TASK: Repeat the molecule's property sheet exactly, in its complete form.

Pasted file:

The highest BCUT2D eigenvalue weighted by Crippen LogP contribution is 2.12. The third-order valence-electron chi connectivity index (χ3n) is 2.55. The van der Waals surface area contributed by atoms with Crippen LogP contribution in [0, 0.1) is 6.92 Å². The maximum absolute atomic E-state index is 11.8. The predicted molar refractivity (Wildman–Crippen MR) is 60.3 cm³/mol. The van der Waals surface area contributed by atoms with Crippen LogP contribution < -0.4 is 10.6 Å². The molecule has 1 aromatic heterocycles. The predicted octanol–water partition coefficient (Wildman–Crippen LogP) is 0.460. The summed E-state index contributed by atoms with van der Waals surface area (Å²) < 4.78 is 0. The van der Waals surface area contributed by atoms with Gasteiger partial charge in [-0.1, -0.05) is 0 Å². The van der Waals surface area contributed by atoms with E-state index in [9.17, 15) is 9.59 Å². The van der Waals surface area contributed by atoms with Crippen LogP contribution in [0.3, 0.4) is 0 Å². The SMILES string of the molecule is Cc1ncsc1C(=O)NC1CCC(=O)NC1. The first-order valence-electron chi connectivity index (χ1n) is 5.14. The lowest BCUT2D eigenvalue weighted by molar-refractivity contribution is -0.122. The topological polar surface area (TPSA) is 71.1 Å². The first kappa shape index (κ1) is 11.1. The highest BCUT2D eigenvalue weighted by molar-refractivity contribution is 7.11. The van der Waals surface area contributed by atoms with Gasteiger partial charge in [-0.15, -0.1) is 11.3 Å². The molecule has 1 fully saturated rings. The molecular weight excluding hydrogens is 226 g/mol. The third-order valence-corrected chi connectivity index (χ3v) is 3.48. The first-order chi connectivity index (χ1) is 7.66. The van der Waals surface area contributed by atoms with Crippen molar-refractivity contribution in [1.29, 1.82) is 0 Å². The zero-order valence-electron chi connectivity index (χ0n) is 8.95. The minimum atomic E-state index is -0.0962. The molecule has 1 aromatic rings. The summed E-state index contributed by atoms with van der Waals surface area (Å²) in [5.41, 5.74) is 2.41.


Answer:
The highest BCUT2D eigenvalue weighted by Crippen LogP contribution is 2.12. The third-order valence-electron chi connectivity index (χ3n) is 2.55. The van der Waals surface area contributed by atoms with Crippen LogP contribution in [0, 0.1) is 6.92 Å². The maximum absolute atomic E-state index is 11.8. The predicted molar refractivity (Wildman–Crippen MR) is 60.3 cm³/mol. The van der Waals surface area contributed by atoms with Crippen LogP contribution < -0.4 is 10.6 Å². The molecule has 1 aromatic heterocycles. The predicted octanol–water partition coefficient (Wildman–Crippen LogP) is 0.460. The summed E-state index contributed by atoms with van der Waals surface area (Å²) < 4.78 is 0. The van der Waals surface area contributed by atoms with Gasteiger partial charge in [-0.1, -0.05) is 0 Å². The van der Waals surface area contributed by atoms with E-state index in [9.17, 15) is 9.59 Å². The van der Waals surface area contributed by atoms with Crippen LogP contribution in [0.3, 0.4) is 0 Å². The SMILES string of the molecule is Cc1ncsc1C(=O)NC1CCC(=O)NC1. The first-order valence-electron chi connectivity index (χ1n) is 5.14. The lowest BCUT2D eigenvalue weighted by molar-refractivity contribution is -0.122. The topological polar surface area (TPSA) is 71.1 Å². The first kappa shape index (κ1) is 11.1. The highest BCUT2D eigenvalue weighted by molar-refractivity contribution is 7.11. The van der Waals surface area contributed by atoms with Gasteiger partial charge in [-0.15, -0.1) is 11.3 Å². The molecule has 1 fully saturated rings. The molecular weight excluding hydrogens is 226 g/mol. The third-order valence-corrected chi connectivity index (χ3v) is 3.48. The first-order chi connectivity index (χ1) is 7.66. The van der Waals surface area contributed by atoms with Crippen molar-refractivity contribution in [1.29, 1.82) is 0 Å². The zero-order valence-electron chi connectivity index (χ0n) is 8.95. The minimum atomic E-state index is -0.0962. The molecule has 1 aromatic rings. The summed E-state index contributed by atoms with van der Waals surface area (Å²) in [5.41, 5.74) is 2.41.